Keogan's Bar in the centre of Nobber village
|Elevation||56 m (184 ft)|
|Irish Grid Reference|
Nobber (Irish: an Obair, meaning "the work" – referring to a moat around a Norman castle) is a village in north County Meath, Ireland.The village is located near a river called the Dee (from Irish Abha Fherdiea, meaning 'river of Ferdia') and near Whitewood Lake, which is situated in the townland of Whitewood. It is on the Navan–Kingscourt road (R162) about 12 miles (19 km) north of Navan. This places the village about 37 miles (60 km) from the M50 motorway ; the orbital motorway of Dublin. The town of Kells is to the west and the town of Ardee to the east and the town of Kingscourt is to the north. Villages that border the parish are Kilmainhamwood, Moynalty and Kilbeg to the west, Castletown to the south and Drumconrath and Lobinstown to the east.
The Normans were the first known people to settle at Nobber. The site acted as a strong-point on the road from the ports of Drogheda and Dundalk to the midlands. The Lordship of Meath was granted to Hugh De Lacy by King Henry II of England in 1172 in his capacity as Lord of Ireland. De Lacy granted the Barony of Morgallion to Gilbert de Angulo, who constructed a moate and bailey there. Recently[when?] several high crosses were discovered in the village's old cemetery (St Johns) dating from possibly the 10th century. These are smaller and less ornate than typical Celtic high crosses. This find is significant because it suggests that a hitherto unrecorded monastic settlement once existed on the site of the village. Moynagh Lake, to the west of the village, is the site of a multi-period crannóg which dates to Mesolithic times. In the Medieval period, Nobber was the chief town of the Barony of Morgallion, and was variously expressed as "MidEng: Nobire, Nobbir, Nobir, Nebyre, Nobyre, Nober'"".
Archdeacon of Nobber
Nobber was once a key town in the Kingdom of Meath, and an ancient 'Rectory of Nobber' was united to the ecclesiastical dignity of Archdeacon of Kells, thus the holder was styled Rector of Nobber, Parson of Nobber, or more often 'Archdeacon of Nobber'. Confusingly, the archdeacon of Kells held the Rectory of Nobber, while the archdeacon of Meath held the Rectory of Kells.
A disused railway line dating from 1875 runs through the village which runs from Kingscourt to Navan. This was purchased by the Midland Great Western Railway in 1888. Until recent years[when?] it operated to haul gypsum from Saint-Gobain Gypsum Industries plant in County Cavan to the port of Drogheda. Nobber railway station opened on 1 November 1872, closed for passenger traffic on 27 January 1947 and finally closed altogether on 1 April 1963.
Bus Éireann route 107 links Nobber to Navan and Kingscourt. Sillan also provide a link to Navan and Dublin with some buses extending to University College Dublin. In the other direction Sillan services provide a link to Kingscourt, Shercock and Cootehill.
The village has two schools: Nobber National school for primary school children and O'Carolan College which is a comprehensive secondary school. The church of Saint John the Baptist is the Roman Catholic church in the centre of the village which also has a fire station, Garda Síochána (police) station.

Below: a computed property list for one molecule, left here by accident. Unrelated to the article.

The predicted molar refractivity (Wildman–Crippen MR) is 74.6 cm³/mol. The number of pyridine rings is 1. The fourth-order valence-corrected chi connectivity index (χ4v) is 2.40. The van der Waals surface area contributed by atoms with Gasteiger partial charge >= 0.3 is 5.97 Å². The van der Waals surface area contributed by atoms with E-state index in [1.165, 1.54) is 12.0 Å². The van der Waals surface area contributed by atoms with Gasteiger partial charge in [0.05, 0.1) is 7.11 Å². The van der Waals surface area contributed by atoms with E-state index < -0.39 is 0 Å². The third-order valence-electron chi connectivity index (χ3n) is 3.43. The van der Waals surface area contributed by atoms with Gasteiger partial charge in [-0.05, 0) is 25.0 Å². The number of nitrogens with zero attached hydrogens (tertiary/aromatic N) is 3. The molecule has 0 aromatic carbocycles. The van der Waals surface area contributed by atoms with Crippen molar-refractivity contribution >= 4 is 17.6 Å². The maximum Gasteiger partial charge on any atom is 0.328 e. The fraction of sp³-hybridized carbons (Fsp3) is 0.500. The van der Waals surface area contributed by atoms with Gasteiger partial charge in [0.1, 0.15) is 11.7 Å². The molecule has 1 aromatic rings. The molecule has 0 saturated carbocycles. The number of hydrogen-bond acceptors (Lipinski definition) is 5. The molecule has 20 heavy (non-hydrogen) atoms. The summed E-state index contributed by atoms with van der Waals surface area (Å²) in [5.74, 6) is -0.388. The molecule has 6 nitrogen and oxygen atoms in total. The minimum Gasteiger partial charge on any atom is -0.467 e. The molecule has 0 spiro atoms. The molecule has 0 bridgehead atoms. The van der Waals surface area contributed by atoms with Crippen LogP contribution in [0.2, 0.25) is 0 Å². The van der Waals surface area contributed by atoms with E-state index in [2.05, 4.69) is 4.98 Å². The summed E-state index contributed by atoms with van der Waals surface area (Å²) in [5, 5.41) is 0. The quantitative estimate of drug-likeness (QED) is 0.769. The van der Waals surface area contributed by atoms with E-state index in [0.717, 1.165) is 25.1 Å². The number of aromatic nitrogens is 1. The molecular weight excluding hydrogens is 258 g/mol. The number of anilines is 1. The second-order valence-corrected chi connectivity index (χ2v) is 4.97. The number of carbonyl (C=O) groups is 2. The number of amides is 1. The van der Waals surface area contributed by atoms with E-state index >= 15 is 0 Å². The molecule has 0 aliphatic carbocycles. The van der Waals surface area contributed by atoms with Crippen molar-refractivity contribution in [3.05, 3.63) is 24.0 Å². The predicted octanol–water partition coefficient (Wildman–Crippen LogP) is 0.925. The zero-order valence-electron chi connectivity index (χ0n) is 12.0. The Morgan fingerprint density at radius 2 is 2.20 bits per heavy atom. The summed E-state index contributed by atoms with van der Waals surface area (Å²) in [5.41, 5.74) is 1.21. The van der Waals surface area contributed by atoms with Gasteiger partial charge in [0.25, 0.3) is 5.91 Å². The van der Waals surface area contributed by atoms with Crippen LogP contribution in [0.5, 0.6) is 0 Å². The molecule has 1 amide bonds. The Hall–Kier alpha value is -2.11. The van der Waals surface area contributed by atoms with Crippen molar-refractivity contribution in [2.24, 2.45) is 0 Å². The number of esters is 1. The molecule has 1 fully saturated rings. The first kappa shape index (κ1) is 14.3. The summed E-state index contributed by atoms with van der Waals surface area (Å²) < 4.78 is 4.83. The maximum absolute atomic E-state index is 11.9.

Nobber has only one Gaelic Football team called Nobber G.F.C. In 2003, Nobber won the All-Ireland Junior Club Football Championship, beating Kilmeena of Mayo. Nobber are reigning Meath Intermediate football Champions.[when?] Nobber are currently[when?] in the Meath Senior Football Championship, which they have never won. The Nobber colours are black and amber.
Festivals and events
The Nobber Fair Day is an annual event that is held on the third Sunday of May. The event has been running since 2006, and revived an old tradition of a fair that was held in the village for centuries. Rare breeds of farm animals are displayed, and rosettes and prizes are awarded across various categories. In 2012, more than 10,000 people attended Nobber Fair Day.
- Turlough O'Carolan, blind harpist reputed to have been born in Nobber - there is a statue in memory of him at the southern end of the village
- Shane McEntee (1956–2012), Fine Gael TD and Minister of State
- George Eogan, archaeologist known for his work at Knowth
Nobber has 22 townlands. They are:
- Altmush, Arrigal,
- Cloughmacoo, College, Cregg, Cruicetown,
- Moydorragh, Moynagh, Muff,
- Newtown, Nobber,
- Rathe, Rathgillen,
- Seller, Spiddal.
Cruicetown is the largest townland and Leafin is the smallest.
- "Odd and Unusual Irish Place Names". DoChara. Archived from the original on 14 June 2008. Retrieved 7 July 2008.
- Healy 1908, pp. 46, 249.
- Cotton & 1851 Volume 3, pp. 130.
- Cogan 1862, pp. 207-210.
- "Nobber station" (PDF). Railscot - Irish Railways. Retrieved 2007-11-22.
- Healy, John, Abp. (1908). History of the diocese of Meath (PDF). Internet Archive is non-profit library of millions of free books, and more. Dublin: Association for Promoting Christian Knowledge. Retrieved 31 August 2016.
- Cogan, Anthony, Rev. (1862). The diocese of Meath : ancient and modern (PDF) (Volume 1 ed.). Dublin: J.F. Fowler. p. 100. Retrieved 2 September 2016.
- Cotton, Henry (1851). Fasti ecclesiae Hibernicae : the succession of the prelates and members of the Cathedral bodies of Ireland (PDF) (Volume 3, The province of Ulster ed.). Princeton Theological Seminary Library: Hodges and Smith, Dublin. p. 19,112,115,126,130. Retrieved 2 September 2016.